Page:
CodeNEXT Petition Authors Sue City Council

Anti-rewrite group seeks judicial guidance on public vote

City Council has been sued. Just before 2pm on Friday afternoon, Fred Lewis of Community Not Commodity, and fellow plaintiffs Nelson Linder, Susana Almanza, Jane and Gilbert Rivera, P. Michael Hebert, Jeff Jack, Mary Ingle, Lauren Ross, and Bill Bunch filed a lawsuit against Council.

The suit, as expected, asks a Travis County court to order the dais to place the controversial CodeNEXT petition on November’s election ballot.

Fred Lewis, Susana Almanza, Nelson Linder, and Mary Ingle at City Hall in March with a reported 32,000 signatures on the petition to demand CodeNEXT be put to a public vote (Photo by Sarah Marloff)

The lawsuit follows Council’s 6-4 vote to not put Community Not Commodity petition – calling for a waiting period and public vote on CodeNEXT and all future comprehensive zoning rewrites – to a public vote. Members who voted against the petition’s placement on the November ballot did so in part to force a lawsuit like this one, so that a judge could rule on the legality of the petition. Mayor Steve Adler and the City Attorney’s office both hold that the state only allows two zoning issues to be put to public vote: whether to have zoning in a city or whether to remove zoning from a city.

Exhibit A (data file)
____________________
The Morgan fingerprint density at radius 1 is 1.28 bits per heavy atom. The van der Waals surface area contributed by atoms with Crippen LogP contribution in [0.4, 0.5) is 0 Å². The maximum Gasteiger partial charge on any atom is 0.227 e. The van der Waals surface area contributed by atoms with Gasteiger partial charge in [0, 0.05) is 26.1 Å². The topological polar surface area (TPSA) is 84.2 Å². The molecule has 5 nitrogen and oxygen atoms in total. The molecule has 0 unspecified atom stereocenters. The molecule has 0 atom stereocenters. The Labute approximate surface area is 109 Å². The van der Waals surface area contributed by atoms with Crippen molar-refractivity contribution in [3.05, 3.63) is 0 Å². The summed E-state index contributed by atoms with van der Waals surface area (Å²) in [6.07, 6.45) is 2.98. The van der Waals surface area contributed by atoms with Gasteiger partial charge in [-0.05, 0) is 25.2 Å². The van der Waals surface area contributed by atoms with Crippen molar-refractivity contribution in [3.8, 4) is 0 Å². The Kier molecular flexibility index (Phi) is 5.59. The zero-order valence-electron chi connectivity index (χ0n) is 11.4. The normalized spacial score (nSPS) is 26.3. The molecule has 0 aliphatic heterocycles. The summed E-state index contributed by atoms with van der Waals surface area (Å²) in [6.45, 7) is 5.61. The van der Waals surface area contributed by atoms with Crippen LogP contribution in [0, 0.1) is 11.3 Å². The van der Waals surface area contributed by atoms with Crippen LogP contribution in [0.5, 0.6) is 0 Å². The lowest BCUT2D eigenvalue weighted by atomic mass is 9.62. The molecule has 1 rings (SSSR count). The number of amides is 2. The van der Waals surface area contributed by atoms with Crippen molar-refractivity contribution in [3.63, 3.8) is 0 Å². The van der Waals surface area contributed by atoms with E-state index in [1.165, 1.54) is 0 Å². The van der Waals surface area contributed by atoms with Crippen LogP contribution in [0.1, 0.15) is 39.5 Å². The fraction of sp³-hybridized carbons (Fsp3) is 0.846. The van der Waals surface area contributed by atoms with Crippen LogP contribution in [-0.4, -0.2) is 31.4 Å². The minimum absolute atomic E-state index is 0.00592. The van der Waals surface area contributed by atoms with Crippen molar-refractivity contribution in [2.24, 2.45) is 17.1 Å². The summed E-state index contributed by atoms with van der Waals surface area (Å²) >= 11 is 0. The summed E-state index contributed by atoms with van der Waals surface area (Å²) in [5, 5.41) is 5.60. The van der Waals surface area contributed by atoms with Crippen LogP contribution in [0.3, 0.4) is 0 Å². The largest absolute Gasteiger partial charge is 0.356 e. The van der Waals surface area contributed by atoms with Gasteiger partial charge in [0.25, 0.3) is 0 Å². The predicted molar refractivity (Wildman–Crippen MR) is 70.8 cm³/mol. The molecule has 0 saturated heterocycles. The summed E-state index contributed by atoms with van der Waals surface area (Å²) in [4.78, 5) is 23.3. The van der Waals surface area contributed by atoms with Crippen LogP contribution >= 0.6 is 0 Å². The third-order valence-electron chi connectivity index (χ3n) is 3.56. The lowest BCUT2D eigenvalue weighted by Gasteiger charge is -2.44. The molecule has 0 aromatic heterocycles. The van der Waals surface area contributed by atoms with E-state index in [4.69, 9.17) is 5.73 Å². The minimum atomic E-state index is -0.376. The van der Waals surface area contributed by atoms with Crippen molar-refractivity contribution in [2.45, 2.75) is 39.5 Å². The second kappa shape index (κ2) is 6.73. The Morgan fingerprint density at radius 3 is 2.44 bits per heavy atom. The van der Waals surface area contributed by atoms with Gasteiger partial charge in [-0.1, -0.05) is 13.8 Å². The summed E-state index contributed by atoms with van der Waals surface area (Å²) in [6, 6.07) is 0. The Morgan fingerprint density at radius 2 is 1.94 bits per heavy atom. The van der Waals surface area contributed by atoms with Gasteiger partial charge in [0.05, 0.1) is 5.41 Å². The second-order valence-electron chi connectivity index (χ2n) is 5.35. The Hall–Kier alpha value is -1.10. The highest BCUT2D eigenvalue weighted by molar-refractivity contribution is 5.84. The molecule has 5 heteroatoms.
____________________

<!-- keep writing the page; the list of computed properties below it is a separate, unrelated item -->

The six-page suit is rather straightforward, arguing that the issue at hand is a “matter of law” and discovery is not required, as “no facts are in dispute.” It cites the city’s power of self-government, which grants residents “full legislative power to legislate directly by initiative and referendum except for the subjects of appropriating money or levying taxes.” Because of this, the suit alleges, “Texas Courts generally do not allow city councils to interfere in the initiative lawmaking process, which is the people’s exercise of direct democracy where their elected officials have failed to act.”

As promised, the plaintiffs have asked for an expedited hearing in order to meet the Aug. 20 deadline for it to be considered in time to potentially put the petition on the fall election. In an email, Lewis wrote that he hopes, with the city’s cooperation, a trial court hearing will be scheduled some time this month.

A note to readers: Bold and uncensored, The Austin Chronicle has been Austin’s independent news source for almost 40 years, expressing the community’s political and environmental concerns and supporting its active cultural scene. Now more than ever, we need your support to continue supplying Austin with independent, free press. If real news is important to you, please consider making a donation of $5, $10 or whatever you can afford, to help keep our journalism on stands.

Support the Chronicle  

More by Sarah Marloff
Why Am I Crying? Spontaneous Tears Help the Brain Release Stress
Why Am I Crying? Spontaneous Tears Help the Brain Release Stress
Your body's trying to tell you something

Oct. 2, 2020

Four Women File New Sexual Assault Suit in State Court
Four Women File New Sexual Assault Suit in State Court
Survivors come forward to accuse APD and the D.A.'s Office

Sept. 18, 2020


CodeNEXT, Community Not Commodity, Fred Lewis

One click gets you all the newsletters listed below

Breaking news, arts coverage, and daily events

Can't keep up with happenings around town? We can help.

Austin's queerest news and events

New recipes and food news delivered Mondays

All questions answered (satisfaction not guaranteed)

Information is power. Support the free press, so we can support Austin.   Support the Chronicle